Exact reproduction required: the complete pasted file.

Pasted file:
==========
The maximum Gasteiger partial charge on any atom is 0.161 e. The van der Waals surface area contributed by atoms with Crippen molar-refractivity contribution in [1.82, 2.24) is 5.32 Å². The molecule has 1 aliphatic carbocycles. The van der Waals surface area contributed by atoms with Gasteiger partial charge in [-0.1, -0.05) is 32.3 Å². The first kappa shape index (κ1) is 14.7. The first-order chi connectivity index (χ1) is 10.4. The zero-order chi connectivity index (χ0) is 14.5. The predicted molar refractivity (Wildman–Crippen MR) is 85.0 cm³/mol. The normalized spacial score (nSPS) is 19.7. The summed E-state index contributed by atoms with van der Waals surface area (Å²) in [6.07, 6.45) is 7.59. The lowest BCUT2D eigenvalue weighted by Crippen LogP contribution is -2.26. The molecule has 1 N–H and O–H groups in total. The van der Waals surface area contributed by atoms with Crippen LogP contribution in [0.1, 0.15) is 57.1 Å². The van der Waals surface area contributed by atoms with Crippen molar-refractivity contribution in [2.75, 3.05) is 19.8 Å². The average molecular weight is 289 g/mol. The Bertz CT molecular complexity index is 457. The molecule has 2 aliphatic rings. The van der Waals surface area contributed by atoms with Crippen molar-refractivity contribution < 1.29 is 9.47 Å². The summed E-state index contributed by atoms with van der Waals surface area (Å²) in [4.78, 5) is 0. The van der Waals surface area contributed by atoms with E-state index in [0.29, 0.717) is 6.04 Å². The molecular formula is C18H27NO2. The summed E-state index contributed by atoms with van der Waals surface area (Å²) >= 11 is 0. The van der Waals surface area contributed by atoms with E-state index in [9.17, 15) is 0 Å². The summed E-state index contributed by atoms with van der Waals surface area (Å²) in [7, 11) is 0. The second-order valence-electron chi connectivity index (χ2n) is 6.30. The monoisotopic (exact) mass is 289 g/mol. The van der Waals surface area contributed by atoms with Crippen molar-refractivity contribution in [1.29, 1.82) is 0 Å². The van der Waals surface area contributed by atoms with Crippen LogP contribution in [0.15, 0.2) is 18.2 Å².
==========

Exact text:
The maximum Gasteiger partial charge on any atom is 0.161 e. The van der Waals surface area contributed by atoms with Crippen molar-refractivity contribution in [1.82, 2.24) is 5.32 Å². The molecule has 1 aliphatic carbocycles. The van der Waals surface area contributed by atoms with Gasteiger partial charge in [-0.1, -0.05) is 32.3 Å². The first kappa shape index (κ1) is 14.7. The first-order chi connectivity index (χ1) is 10.4. The zero-order chi connectivity index (χ0) is 14.5. The predicted molar refractivity (Wildman–Crippen MR) is 85.0 cm³/mol. The normalized spacial score (nSPS) is 19.7. The summed E-state index contributed by atoms with van der Waals surface area (Å²) in [6.07, 6.45) is 7.59. The lowest BCUT2D eigenvalue weighted by Crippen LogP contribution is -2.26. The molecule has 1 N–H and O–H groups in total. The van der Waals surface area contributed by atoms with Crippen LogP contribution in [0.1, 0.15) is 57.1 Å². The van der Waals surface area contributed by atoms with Crippen molar-refractivity contribution in [2.75, 3.05) is 19.8 Å². The average molecular weight is 289 g/mol. The Bertz CT molecular complexity index is 457. The molecule has 2 aliphatic rings. The van der Waals surface area contributed by atoms with Crippen molar-refractivity contribution < 1.29 is 9.47 Å². The summed E-state index contributed by atoms with van der Waals surface area (Å²) in [4.78, 5) is 0. The van der Waals surface area contributed by atoms with E-state index in [0.29, 0.717) is 6.04 Å². The molecular formula is C18H27NO2. The summed E-state index contributed by atoms with van der Waals surface area (Å²) >= 11 is 0. The van der Waals surface area contributed by atoms with E-state index in [9.17, 15) is 0 Å². The summed E-state index contributed by atoms with van der Waals surface area (Å²) in [7, 11) is 0. The second-order valence-electron chi connectivity index (χ2n) is 6.30. The monoisotopic (exact) mass is 289 g/mol. The van der Waals surface area contributed by atoms with Crippen molar-refractivity contribution in [1.29, 1.82) is 0 Å². The van der Waals surface area contributed by atoms with Crippen LogP contribution in [0.15, 0.2) is 18.2 Å².